Indian Trade Silver is a company run by re-enactors. This site makes a large variety of trade silver and other items available to re-enactors and everyone who appreciates it's simplistic beauty.
Most of us have been involved with the many facets of historical re-enacting for over 20 years, including traditional Native, French and Indian War, Revolutionary War, and Buckskinner historical periods. After a hiatus, we've been urged by our many friends and customers to re-enter the game and start designing and manufacturing our pieces for sale once again.
Formerly known only in the northeast, we've decided to open our doors to the rest of the United States and Canada to offer you some of the most beautiful, historically correct, and accurate trade silver pieces you will see on the market today at an amazing price!
Please take some time to browse and enjoy our site. E-mail us with any questions you may have, and be sure to sign up for our membership to take advantage of any pre-release product offers, discounts, and special offers. Dealer and wholesaler inquiries welcomed.
A Quick History of Trade Silver
During the early 17th century, as settlers began to interact with the Native inhabitants of North America, it was customary for the visitors to present gifts to the Sachems and other influential tribal members at the time of the meeting or negotiations. Initially, these gifts were "peace medals", or gorgets, made of silver, which were meant to insure the alliance and friendship of the particular tribe to the visitors political affiliation.
Items made of silver quickly became quite popular among among the Natives, and led to the development of what is commonly known as Indian Trade Silver. These pieces of trade silver were formed, cut and incised into brooches, earrings, gorgets, etc. from silver sheets. The silver was obtained by any means possible; from flat sheets of silver reclaimed from items such as teapots and chalices, to flattening out Spanish "pieces of eight" to get the base material. Originally these pieces were produced in Europe, but the manufacture eventually moved to the new world because of the required shipping time.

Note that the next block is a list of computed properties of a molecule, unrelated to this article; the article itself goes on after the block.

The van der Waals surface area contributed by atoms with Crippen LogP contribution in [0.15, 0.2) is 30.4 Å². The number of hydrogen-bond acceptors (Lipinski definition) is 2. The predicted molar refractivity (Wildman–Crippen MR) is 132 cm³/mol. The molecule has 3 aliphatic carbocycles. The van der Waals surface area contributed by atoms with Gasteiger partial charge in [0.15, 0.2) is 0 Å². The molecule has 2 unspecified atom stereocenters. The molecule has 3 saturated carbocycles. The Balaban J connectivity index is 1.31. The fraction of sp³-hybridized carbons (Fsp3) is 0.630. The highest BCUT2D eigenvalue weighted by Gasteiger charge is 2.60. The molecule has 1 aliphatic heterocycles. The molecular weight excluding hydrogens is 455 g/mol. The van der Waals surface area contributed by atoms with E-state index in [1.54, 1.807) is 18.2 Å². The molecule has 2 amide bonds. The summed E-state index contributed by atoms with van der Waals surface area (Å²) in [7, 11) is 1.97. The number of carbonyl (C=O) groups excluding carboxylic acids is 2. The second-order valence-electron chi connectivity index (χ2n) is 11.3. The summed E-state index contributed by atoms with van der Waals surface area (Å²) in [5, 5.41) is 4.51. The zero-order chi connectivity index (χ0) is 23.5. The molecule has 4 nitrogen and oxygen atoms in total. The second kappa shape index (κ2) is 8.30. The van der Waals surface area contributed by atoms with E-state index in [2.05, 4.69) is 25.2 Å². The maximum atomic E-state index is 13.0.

The wearing of trade silver became wildly popular among the Native tribes. The amount of trade silver worn by an individual represented his or her stature and wealth within the tribe.
Settlers used trade silver to barter for furs, especially that of the beaver, which was used to make hats in Europe which were all in fashion there at the time.
As the demand for beaver pelts dwindled in the early 19th century, the supply of readily available trade silver dwindled as well. However, the tradition lived on with the Native tribes. One can look at the contemporary southwestern tribes' silver and turquoise jewelry to see the style which took root in the early silver trade.
Advantages of German Silver for Trade Silver
The lower cost of the base material allows a thicker gauge metal to be used. Most providers of sterling silver base reproduction trade silver goods use a 22 gauge, or .025" thickness stock. The pieces shown on this site all start from a 21 gauge, or .032" stock. This allows for a thicker, more durable and authentic product.
German silver resists tarnishing. Sterling silver tarnishes rapidly and requires frequent polishing.
The use of German silver substantially reduces the cost of the final product to you, while retaining the look and feel of the original pieces.
German silver is also a much harder metal with high tensile strength.
It is not as easily damaged as sterling pieces.
The use of German silver allows the pieces to be made to the size of the original pieces, not shrunken down to save costs.
The visual difference of German versus sterling silver is very hard to distinguish. These pieces have the same care in craftsmanship, if not more, of any other pieces on the market today.
Indian Trade Silver is Not Native Owned
In compliance with the Indian Arts and Crafts Act of 1990, we state that these products are not produced, or marketed by Native, or American Indians. We are not affiliated with any tribe or any federally recognized Native American organization. The name of the business and site is used solely in the description of the style of product, and in no way is meant to suggest that these products are made by Native, or, American Indians.